A dance with the chthonic creature of the snake that, like Dionysus, occupies the line between earth and underworld, living and dead. The man is naked, having shed his clothing, the trappings of society, just as the snake sheds its skin.

Perhaps this is another appropriate metaphor for my yoga practice as it stands: the shedding of layers of ‘self’, the emergence of new layers of selfhood that somehow feel more honest, more integral to my essence. Until they don’t, and then comes a new process of self-inquiry which can lead to more shedding. It is a cycle of discernment, discovery, release, and transformation.

Sometimes it feels like getting flayed from toe to scalp. Sometimes it feels like dancing. Like clearing the threshing floor before the harvest. Like making love.

And (especially for the classicists) if you think it’s a bit mad to lump Dionysus in with yoga, I’m not the only one who has proposed this link. In fact, I myself wasn’t quite convinced of my concept before running across Richard Schechner’s (the director of the watershed production, Dionysus in 69, and a pioneer in the academic discipline of performance studies) work on ritual and performance (Future of Ritual: Writings on Culture and Performance, 1995). Schechner associates Dionysiac ritual dance with the Greek theater (not a huge step there) and compares the trance states (as far as we know) of devotees of Dionysian mystery cult to the ritual trance states in various shamanistic traditions and in yoga (the raising of the kundalini, for instance).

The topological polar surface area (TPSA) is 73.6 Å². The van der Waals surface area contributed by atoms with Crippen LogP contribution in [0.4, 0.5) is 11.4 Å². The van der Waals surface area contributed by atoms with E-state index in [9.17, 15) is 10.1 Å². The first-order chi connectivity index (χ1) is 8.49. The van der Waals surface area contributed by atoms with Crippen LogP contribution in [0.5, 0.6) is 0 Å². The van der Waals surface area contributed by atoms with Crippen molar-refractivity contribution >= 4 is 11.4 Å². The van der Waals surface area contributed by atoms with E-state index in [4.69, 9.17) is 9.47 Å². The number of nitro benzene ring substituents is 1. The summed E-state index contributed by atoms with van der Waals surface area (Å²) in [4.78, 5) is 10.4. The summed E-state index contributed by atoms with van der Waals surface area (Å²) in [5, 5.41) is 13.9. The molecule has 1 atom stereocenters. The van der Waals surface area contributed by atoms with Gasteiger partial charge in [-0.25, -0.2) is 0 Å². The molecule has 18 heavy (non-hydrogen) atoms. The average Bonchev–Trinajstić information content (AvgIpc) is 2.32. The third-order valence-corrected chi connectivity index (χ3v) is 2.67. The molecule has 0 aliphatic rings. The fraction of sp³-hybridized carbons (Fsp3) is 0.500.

Dionysus is enigmatic, channelling male and female, nature and culture, life and death, pain and ecstasy. He is the face behind the masks, and the masks themselves. He is the potential for experiencing life in the present moment. He teaches us to dance, when we encounter ourselves beneath social coding and self-diminishment.

On an individual level, Euripides’ Bacchae teaches us the consequences of denying our instinctive wisdom (again, if we look at Dionysus as a metaphor for this). We will not dance with him, so we turn away and are driven mad, or into excessive hedonistic behaviors or taboo behaviors (for the sake of being taboo) that only satisfy for a little while, and that can run the risk of overwhelming our daily functioning, despite our attempts to compartmentalize them.

We can consciously honor Dionysus, Nature, or whichever symbol of Self we seek to return to, in the space between the breath, in the silence between the om or the chant. This is the quiet, the in-between, the boundary on which this beloved part of ourselves dances, moves, shakes our souls.

And maybe this part leads us to draw mandalas, or to practice yoga, or to play Dungeons and Dragons. Pursuits that are characteristically YOU, flowing from the font of self-understanding and self-acceptance, gained from joining with the nameless, are beautiful.

And with those musings, I commence with my yoga teacher training this very evening. Preparing to dance with snakes, so to speak.

Wish me luck, and watch this space!

tides.jpg